Congratulations to Craig Easton on being named Photographer of the Year in the 2021 World Photography Awards. He scooped the top prize in the Portraiture category for Bank Top, a joint project with writer and academic Abdul Aziz Hafiz that sought to complicate media myths of segregation in Blackburn.
As Easton told the Lancashire Telegraph, "Northern Britain is the absolute epicentre of Britain's wealth for me in the Industrial Revolution. The fall of that and the colonial projects and all of those things are all evident here now and these stories need telling. So I am absolutely delighted that this allows me to tell the story." That story shows that the picture is far more complex than some would have us believe, and that - as in the case of Nick Hedges' photos for Home - the local residents are the unfortunate victims of greater forces beyond their control. Bank Top depicts a deprived area, but also one whose inhabitants appear keen to face down misrepresentation and assert their own existence before the lens with a measure of defiance and pride.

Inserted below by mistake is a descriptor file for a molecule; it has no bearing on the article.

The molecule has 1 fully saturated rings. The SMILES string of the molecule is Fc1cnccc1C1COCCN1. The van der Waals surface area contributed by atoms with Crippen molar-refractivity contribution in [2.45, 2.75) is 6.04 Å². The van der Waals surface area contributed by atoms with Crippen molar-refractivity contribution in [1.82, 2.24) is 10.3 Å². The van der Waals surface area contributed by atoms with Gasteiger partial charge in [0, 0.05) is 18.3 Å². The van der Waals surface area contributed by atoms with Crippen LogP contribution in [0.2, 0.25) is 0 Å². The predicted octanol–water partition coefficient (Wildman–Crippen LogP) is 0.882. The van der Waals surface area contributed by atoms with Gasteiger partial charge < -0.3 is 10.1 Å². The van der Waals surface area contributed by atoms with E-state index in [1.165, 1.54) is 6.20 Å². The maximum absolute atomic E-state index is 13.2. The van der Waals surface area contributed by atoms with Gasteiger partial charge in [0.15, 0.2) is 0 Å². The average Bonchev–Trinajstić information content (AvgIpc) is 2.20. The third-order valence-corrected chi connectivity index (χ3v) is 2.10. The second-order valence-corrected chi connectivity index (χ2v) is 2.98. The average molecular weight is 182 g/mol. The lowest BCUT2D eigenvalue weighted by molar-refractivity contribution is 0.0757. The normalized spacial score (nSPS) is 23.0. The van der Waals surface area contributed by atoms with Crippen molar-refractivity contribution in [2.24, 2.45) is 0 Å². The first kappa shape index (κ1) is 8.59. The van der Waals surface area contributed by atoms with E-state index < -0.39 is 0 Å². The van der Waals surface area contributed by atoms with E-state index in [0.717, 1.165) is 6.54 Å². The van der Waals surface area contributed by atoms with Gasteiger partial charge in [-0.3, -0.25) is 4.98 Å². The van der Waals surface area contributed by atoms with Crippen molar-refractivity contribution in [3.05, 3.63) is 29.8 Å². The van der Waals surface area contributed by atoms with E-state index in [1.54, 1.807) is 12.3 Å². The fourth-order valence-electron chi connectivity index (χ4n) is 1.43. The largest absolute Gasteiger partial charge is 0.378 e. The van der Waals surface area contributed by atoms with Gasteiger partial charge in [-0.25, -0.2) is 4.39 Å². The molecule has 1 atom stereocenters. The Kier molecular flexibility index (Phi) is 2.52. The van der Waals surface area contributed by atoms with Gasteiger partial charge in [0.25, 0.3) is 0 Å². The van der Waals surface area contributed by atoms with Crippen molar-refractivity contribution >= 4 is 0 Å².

The judges rightly recognised that this was very much not just a collection of photographs connected by location. On the contrary, Chair Mike Trow said the award acknowledged "the intent, dedication and understanding" behind Bank Top, and its "moral weight" - the sort of weight that might hopefully come to bear on those in a position to change both perceptions and the material reality.
In this respect, it's exactly the sort of "long-form work made within communities" that Jim Mortram is looking to promote in his new capacity as a member of the Side Gallery's Curatorial Advisory Group. As the photographer behind Small Town Inertia, he's well equipped to assess such work and would no doubt agree wholeheartedly with Easton's statement that photography is "all about documenting society. I see myself as much of a historian and as a photographer making work that will be looked at in generations to come, I hope."